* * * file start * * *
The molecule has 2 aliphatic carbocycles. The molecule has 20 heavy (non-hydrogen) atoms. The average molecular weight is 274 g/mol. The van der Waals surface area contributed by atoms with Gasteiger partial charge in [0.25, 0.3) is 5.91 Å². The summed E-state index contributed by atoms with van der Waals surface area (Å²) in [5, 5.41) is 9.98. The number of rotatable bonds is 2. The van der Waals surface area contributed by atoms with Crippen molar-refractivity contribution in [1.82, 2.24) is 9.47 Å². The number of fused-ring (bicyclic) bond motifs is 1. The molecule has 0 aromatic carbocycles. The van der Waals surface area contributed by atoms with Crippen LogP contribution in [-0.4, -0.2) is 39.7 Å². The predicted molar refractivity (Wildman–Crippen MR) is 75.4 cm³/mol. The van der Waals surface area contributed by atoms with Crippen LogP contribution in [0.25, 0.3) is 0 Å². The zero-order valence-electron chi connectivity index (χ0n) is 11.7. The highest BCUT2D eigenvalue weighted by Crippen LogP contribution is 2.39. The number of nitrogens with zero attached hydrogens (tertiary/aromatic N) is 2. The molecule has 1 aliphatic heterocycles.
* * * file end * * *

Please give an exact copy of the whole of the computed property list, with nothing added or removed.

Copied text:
The molecule has 2 aliphatic carbocycles. The molecule has 20 heavy (non-hydrogen) atoms. The average molecular weight is 274 g/mol. The van der Waals surface area contributed by atoms with Gasteiger partial charge in [0.25, 0.3) is 5.91 Å². The summed E-state index contributed by atoms with van der Waals surface area (Å²) in [5, 5.41) is 9.98. The number of rotatable bonds is 2. The van der Waals surface area contributed by atoms with Crippen molar-refractivity contribution in [1.82, 2.24) is 9.47 Å². The number of fused-ring (bicyclic) bond motifs is 1. The molecule has 0 aromatic carbocycles. The van der Waals surface area contributed by atoms with Crippen LogP contribution in [-0.4, -0.2) is 39.7 Å². The predicted molar refractivity (Wildman–Crippen MR) is 75.4 cm³/mol. The van der Waals surface area contributed by atoms with Crippen LogP contribution in [0.25, 0.3) is 0 Å². The zero-order valence-electron chi connectivity index (χ0n) is 11.7. The highest BCUT2D eigenvalue weighted by Crippen LogP contribution is 2.39. The number of nitrogens with zero attached hydrogens (tertiary/aromatic N) is 2. The molecule has 1 aliphatic heterocycles.